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One of Portland’s Best Restaurants, Raven and Rose, Is Inside an Historic “Horse Palace”

The absolutely delectable English gastro-pub food of Portland, Oregon’s Raven and Rose restaurant is often initially overshadowed by the very building in which it resides.

Image used with permission by copyright holder

Because that building is, in fact, a former Victorian carriage house or “horse palace” built in 1883 for one of Portland’s first great businessmen, William Ladd. The building has outlasted Ladd’s estate by over a century, was placed on the National Register of Historic Places, and was literally moved three blocks away for over a year to make room for construction of an underground parking garage, before being moved back to its original location. In 2011, the building was purchased by the Mygrant family who worked with architects to restore and renovate the building and bring it not only up to code, but to exceed all environmental standards to become the LEED-Gold certified restaurant it is today.

Image used with permission by copyright holder

Inspiration for Raven and Rose’s amazing food came from owner Lisa Mygrant’s “time spent living, cooking and learning in England and Ireland.” Taking a page from the book of classic British Pubs, Raven and Rose’s dinner menu gives prominence to game-based dishes including hearty venison and tender rabbit and also offers up duck, lamb, pork, beef, and the spoils of the sea, including fish, oysters, and clams. Focusing on working directly with local farmers and makers, Raven and Rose believes their ingredients and the companies they come from should be as environmentally sound as possible. Raven and Rose makes clear, “From pastured meats to sustainably harvested seafoods to organic produce to biodynamic and natural wines, the health of the planet and of our guests and our employees.”

The Fisherman’s Board changes daily, but always includes the freshest seafood available sourced from local fishermen. Also pictured is the Liver Pate. Image used with permission by copyright holder

To fully appreciate the British-Isles inspired food, start your meal at Raven and Rose with a half dozen mignonette oysters and follow it by a couple unique starters: First, the beetroot salad made from roasted beets, apples, curried yogurt cream, and Marcona almonds.  The brightness of the curried yogurt cream works well with the apple and is all balanced by the slight earthy, bitterness of the beets. The plate is also a feast for the eyes, with the attention-grabbing pop of red from the beets. Follow this with the second starter called “Under a London Fog.” Made with chicories, wine-poached pear, walnut vinaigrette, and Humboldt fog goat cheese, the poached pear helps to neutralize the intense flavor of the cheese, melding the flavors from the chicories and walnuts into an overall nuanced, yet distinct palate-pleaser.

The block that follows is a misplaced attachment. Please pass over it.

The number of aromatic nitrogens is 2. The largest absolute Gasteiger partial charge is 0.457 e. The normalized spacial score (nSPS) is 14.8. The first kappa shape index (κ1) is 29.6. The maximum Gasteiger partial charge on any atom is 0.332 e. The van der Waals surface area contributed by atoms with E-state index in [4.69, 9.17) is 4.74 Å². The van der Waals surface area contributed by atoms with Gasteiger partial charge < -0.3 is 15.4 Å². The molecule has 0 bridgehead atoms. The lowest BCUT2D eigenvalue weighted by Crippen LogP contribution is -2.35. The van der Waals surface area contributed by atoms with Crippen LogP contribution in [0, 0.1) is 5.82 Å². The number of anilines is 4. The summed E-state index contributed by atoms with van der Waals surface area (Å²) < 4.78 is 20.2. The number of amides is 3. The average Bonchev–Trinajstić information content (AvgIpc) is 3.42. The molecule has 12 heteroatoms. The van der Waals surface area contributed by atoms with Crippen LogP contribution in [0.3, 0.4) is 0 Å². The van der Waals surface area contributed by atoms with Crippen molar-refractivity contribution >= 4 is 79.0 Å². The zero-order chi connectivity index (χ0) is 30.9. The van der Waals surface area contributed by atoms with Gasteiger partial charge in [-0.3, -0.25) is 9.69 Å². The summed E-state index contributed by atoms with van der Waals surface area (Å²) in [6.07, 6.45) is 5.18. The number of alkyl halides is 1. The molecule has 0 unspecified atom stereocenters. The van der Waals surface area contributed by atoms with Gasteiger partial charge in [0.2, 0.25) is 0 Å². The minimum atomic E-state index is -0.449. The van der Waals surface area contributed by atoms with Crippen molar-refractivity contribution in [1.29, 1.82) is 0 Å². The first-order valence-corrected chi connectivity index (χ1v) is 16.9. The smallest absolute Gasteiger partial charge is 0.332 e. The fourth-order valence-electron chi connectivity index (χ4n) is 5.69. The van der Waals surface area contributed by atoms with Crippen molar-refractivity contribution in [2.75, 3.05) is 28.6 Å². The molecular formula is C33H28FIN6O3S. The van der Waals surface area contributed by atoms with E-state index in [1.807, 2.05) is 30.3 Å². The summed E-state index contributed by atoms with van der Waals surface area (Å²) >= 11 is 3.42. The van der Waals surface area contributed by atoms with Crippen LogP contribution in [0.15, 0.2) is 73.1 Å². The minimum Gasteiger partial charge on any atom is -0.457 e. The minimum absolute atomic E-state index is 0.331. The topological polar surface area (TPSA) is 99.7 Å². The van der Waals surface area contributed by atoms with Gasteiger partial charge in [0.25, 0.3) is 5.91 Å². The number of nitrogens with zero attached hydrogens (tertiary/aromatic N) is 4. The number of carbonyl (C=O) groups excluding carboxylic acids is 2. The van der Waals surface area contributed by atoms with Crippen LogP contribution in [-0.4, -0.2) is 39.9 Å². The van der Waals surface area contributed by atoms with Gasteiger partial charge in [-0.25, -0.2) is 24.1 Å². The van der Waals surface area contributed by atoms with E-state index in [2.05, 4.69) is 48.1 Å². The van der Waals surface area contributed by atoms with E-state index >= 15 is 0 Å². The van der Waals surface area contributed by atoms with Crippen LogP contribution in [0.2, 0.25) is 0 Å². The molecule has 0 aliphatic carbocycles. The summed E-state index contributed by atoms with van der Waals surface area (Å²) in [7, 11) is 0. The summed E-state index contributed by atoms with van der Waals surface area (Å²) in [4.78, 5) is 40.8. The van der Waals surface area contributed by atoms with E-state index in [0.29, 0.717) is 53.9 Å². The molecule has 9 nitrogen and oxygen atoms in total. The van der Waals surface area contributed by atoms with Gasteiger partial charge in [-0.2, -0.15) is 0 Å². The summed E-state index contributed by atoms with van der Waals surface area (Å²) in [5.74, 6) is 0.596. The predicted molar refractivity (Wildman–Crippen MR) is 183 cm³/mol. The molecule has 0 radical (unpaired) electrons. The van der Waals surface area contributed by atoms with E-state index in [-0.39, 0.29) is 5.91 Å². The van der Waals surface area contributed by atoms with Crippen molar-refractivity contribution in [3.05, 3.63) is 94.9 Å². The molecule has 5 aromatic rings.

West Cork rabbit two ways, with bacon-wrapped saddle, braised leg, mustard, cream, sweetbread, and chanterelles. Image used with permission by copyright holder

After such cheese and cream oriented dishes, have a go at Raven and Roses’s lighter fare, especially the Fisherman’s board. Composed of only the freshest local seafood, the version we had while at Raven and Rose consisted of a refreshing salmon tartar, salty trout roe, cod brandade, perfectly cooked BBQ prawns, grilled octopus (which was cooked sous vide (for supreme tenderness) before being finished off on the wood-fired grill), and grilled mackerel. Other sharable plates that are worth your while are the Ballymaloe chicken liver pâté and the Goan curried clams.

Raven & Rose Grass Fed Venison with huckleberry, spruce, foraged mushrooms, and potato coins. Image used with permission by copyright holder

For an entree, we recommend the West Cork rabbit two ways, a beautiful dish that cooks the locally rabbit in the form of a bacon-wrapped saddle and a braised leg with accompany mustard, cream, sweetbread, and carrots, chanterelles, and onions. Our server, Joe, mentioned that the chef created this dish so that the sides are “what the rabbit itself would eat.” Another great option is the grass-fed venison (raised in southern Oregon). Venison is an extremely hard dish to get right, owing to the fact that it is extremely low in fat and, if cooked too long, can result in a tough, rubber-like piece of meat with no flavor. Not so at Raven and Rose. This venison was cooked to an absolutely perfect rare center with accompanying mushrooms, huckleberries, and potato coins. Again, the main dish is surrounded with vegetables that the deer itself would have eaten in the wild.

Image used with permission by copyright holder

If you’ve still got room after all that, Raven and Rose serves a mean dessert menu (we’re partial to the Crème fraîche cheesecake) and some great after dinner drinks.

If you’re looking for a full-on boozy beverage to send you to bed full and warm, try the super smooth Ladd’s Manhattan, complete with a single giant ice cube.

At Raven and Rose, the team is “dedicated to making everything [they] can in-house, daily and by hand…[They] butcher steaks, roasts, rabbits, birds, and fish in-house everyday. For the bar, [they] hand-squeeze all of [their] juices each day, and make all of [their] own syrups, cordials and tinctures.  [They] believe it is all worth the effort, and we hope you will taste the difference.”

We certainly did.

Chase McPeak
Former Digital Trends Contributor
Chase McPeak is the former Lifestyle Editor. Chase regularly appeared on Beards, Booze, and Bacon: The Manual Podcast where…
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